CRITIC DOCTOR EXAMINES: Colin Covert (startribune.com), Kevin Carr (filmthreat.com), Rick Groen (globeandemail.com), Roger Ebert (Chicago Sun-Times), Peter Sobczynski (criticdoctor.com), Margaret McGurk (cincinnatti.com), Hazel-Dawn Dumpert (laweekly.com), Addison MacDonald (premier.com)
*** (out of 5 stars)
The movie trailer for the new buddy cop film “Hollywood Homicide” looked just plain stupid. They even teamed up a very unlikely pair – Harrison Ford and Josh Hartnett. Is this new detective movie worth investigating?
“Hollywood Homicide” is a movie about two Los Angeles homicide detectives – Joe Gavilan (Harrison Ford) and K.C. Calden (Josh Hartnett) – who investigate the brutal murder of a rap group slayed on stage. Their ambitions in life far exceed the LAPD, though. Joe is moonlighting as a real estate broker and K.C. dreams of becoming an actor. Their worlds collide in a movie that tries to be funny and serious and even includes those car chase scenes we’ve seen in countless cop flicks.
Colin Covert (startribune.com) said, “I left the theater grinning from ear to ear. Any police thriller that offers a chase scene involving a paddle boat earns a special place in my heart.”
Attention all Hollywood filmmakers who want to make a police thriller. Buy a paddle boat! Unfortunately, Colin – the paddle boat isn’t going to save this movie from drowning in a flood of subplots that outnumber all combined clues for this rap murder case. Kevin Carr (filmthreat.com) said, “The script is so muddled with unnecessary subplots that removing them would have left a weak core story that lasted only about 10 minutes. There’s more padding in this film than in Anna Nicole Smith’s backside.”
Rick Groen (globeandemail.com) said, “Ten minutes in, and the verdict is already clear: This is a flick that goes both ways. It’s funny, then it’s not; it’s cooking, then it isn’t; it’s different, then it ain’t. We’re left sputtering right along with the picture, torn between an unflagging admiration for what Shelton is trying to do and a lingering disappointment that he’s not doing it well enough consistently enough.”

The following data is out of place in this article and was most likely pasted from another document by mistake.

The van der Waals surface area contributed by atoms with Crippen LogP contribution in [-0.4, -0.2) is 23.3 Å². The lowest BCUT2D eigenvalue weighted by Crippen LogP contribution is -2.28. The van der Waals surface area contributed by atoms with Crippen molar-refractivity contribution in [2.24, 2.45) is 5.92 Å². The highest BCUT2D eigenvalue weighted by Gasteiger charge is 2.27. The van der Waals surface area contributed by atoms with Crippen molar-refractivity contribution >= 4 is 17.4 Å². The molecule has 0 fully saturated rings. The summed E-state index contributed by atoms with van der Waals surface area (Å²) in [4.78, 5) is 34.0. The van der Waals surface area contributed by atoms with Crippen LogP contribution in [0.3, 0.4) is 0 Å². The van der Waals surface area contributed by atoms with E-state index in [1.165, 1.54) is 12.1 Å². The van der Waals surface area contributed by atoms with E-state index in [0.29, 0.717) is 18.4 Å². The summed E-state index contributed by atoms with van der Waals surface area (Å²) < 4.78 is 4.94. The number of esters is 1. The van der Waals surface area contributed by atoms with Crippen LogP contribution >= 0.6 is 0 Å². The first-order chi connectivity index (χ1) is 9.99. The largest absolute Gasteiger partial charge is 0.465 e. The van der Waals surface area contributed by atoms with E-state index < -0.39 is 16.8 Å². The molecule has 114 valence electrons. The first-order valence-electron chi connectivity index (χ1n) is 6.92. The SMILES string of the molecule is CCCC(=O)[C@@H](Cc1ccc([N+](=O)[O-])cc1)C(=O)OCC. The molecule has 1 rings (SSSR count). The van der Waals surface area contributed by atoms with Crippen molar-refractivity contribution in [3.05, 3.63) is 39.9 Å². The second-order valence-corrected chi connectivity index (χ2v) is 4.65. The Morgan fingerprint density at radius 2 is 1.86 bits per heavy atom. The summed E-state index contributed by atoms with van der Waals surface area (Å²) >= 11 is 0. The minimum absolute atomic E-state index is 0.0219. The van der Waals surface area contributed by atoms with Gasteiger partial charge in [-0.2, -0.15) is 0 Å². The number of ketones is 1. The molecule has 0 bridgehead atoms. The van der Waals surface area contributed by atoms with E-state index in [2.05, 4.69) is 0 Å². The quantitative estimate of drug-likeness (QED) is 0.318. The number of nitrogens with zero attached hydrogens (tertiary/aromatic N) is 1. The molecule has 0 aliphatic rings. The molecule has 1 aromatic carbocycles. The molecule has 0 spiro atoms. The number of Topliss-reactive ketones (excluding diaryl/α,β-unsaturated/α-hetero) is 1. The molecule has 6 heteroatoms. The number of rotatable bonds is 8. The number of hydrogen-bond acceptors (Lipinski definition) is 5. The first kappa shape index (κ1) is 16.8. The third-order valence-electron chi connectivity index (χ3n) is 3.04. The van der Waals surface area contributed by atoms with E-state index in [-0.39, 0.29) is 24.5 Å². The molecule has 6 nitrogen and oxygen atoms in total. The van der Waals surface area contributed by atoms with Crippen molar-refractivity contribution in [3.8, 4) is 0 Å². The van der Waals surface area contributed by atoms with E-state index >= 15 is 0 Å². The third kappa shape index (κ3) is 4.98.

All this confusion takes away from the comedy, too.
Roger Ebert (Chicago Sun-Times) said, “You don’t feel he’s going for laughs when he tries to sell the club owner a house, while the two of them are standing in fresh pools of blood, metaphorically speaking; you feel he desperately needs to unload the house.”
You’re half right here, Roger. Yeah, we sense his desperation to get a sale, but it’s pretty obvious filmmakers were going for a laugh in this scene. Gavilan abruptly drops his tough cop mode for a crafty sales pitch. I think I even smiled during that scene, but didn’t let out any audible noise. Why? It felt forced! A lot of scenes came across like that.
Peter Sobczynski (criticdoctor.com) said, “A climactic chase spilling into a Hollywood Walk of Fame ceremony is never as funny as it thinks it is.” Margaret McGurk (cincinnatti.com) adds, “Cell phones ring constantly and never go unanswered, so that Galivan ends up negotiating a real estate deal in the middle of a hot pursuit. It feels like it should be funny, but it really isn’t.”
There are few scenes I found pretty funny, like watching Ford on a girl’s bicycle pursuing a fleeing criminal – or when both cops are interviewed by internal affairs and are not exactly very cooperative. The comedy in this film is hard to pull off because we’ve seen most of this stuff before – and there really isn’t a lot of chemistry between Ford and Hartnett. Hartnett is the main problem here.
Kevin Carr said, “In a weak attempt to turn on the under-30 crowd, Harry’s co-star is Josh Hartnett, who meanders through this film with his sleepy look of constipation and very little acting.” Hazel-Dawn Dumpert (laweekly.com) adds, “Ford carries what he can, but pretty and sullen Hartnett barely comes to life, leaving his partner stranded, and straining.”
I guess this was a pretty easy paycheck for both actors and they both appeared to have fun making the movie. It just wasn’t worth using a portion of my paycheck to watch this film in a theater.
Addison MacDonald (premier.com) summed the movie up best, “In the end, while the film isn’t a complete failure, it’s not big-screen material, either. It seems that ‘Hollywood Homicide’ would find a fitting home at Hollywood Video.”
If you want to investigate “Hollywood Homicide,” here is one clue – wait for the video.